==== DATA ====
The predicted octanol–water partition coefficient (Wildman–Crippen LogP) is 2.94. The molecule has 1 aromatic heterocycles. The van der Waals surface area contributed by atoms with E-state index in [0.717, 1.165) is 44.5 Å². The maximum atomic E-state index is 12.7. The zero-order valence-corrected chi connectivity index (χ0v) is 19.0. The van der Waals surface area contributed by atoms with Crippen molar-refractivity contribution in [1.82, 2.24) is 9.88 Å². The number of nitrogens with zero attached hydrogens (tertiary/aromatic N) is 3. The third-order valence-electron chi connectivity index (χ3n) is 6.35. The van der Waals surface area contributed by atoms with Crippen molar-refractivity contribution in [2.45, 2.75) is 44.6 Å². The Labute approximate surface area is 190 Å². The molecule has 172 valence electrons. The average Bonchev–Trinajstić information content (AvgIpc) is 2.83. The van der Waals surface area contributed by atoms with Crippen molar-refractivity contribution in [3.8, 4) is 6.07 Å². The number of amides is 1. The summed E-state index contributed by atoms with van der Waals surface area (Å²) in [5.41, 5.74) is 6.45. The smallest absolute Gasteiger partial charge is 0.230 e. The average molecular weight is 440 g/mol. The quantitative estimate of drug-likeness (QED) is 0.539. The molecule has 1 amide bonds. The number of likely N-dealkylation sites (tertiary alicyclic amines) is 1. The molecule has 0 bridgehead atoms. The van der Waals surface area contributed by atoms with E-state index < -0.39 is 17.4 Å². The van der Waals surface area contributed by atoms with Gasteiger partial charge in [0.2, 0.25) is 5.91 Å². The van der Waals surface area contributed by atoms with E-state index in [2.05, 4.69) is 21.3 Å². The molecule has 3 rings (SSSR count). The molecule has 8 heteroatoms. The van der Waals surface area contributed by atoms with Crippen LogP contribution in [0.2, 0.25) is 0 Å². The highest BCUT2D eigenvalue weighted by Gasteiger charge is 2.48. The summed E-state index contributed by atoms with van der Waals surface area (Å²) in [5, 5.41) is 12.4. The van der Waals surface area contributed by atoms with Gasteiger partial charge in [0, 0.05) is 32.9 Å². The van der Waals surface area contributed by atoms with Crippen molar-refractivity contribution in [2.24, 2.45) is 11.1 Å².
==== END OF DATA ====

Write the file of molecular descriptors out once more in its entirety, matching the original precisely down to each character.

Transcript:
The predicted octanol–water partition coefficient (Wildman–Crippen LogP) is 2.94. The molecule has 1 aromatic heterocycles. The van der Waals surface area contributed by atoms with E-state index in [0.717, 1.165) is 44.5 Å². The maximum atomic E-state index is 12.7. The zero-order valence-corrected chi connectivity index (χ0v) is 19.0. The van der Waals surface area contributed by atoms with Crippen molar-refractivity contribution in [1.82, 2.24) is 9.88 Å². The number of nitrogens with zero attached hydrogens (tertiary/aromatic N) is 3. The third-order valence-electron chi connectivity index (χ3n) is 6.35. The van der Waals surface area contributed by atoms with Crippen molar-refractivity contribution in [2.45, 2.75) is 44.6 Å². The Labute approximate surface area is 190 Å². The molecule has 172 valence electrons. The average Bonchev–Trinajstić information content (AvgIpc) is 2.83. The van der Waals surface area contributed by atoms with Crippen molar-refractivity contribution in [3.8, 4) is 6.07 Å². The number of amides is 1. The summed E-state index contributed by atoms with van der Waals surface area (Å²) in [5.41, 5.74) is 6.45. The smallest absolute Gasteiger partial charge is 0.230 e. The average molecular weight is 440 g/mol. The quantitative estimate of drug-likeness (QED) is 0.539. The molecule has 1 amide bonds. The number of likely N-dealkylation sites (tertiary alicyclic amines) is 1. The molecule has 0 bridgehead atoms. The van der Waals surface area contributed by atoms with E-state index < -0.39 is 17.4 Å². The van der Waals surface area contributed by atoms with Gasteiger partial charge in [0.2, 0.25) is 5.91 Å². The van der Waals surface area contributed by atoms with E-state index in [2.05, 4.69) is 21.3 Å². The molecule has 3 rings (SSSR count). The molecule has 8 heteroatoms. The van der Waals surface area contributed by atoms with Crippen LogP contribution in [0.2, 0.25) is 0 Å². The highest BCUT2D eigenvalue weighted by Gasteiger charge is 2.48. The summed E-state index contributed by atoms with van der Waals surface area (Å²) in [5, 5.41) is 12.4. The van der Waals surface area contributed by atoms with Gasteiger partial charge in [0, 0.05) is 32.9 Å². The van der Waals surface area contributed by atoms with Crippen molar-refractivity contribution in [2.24, 2.45) is 11.1 Å².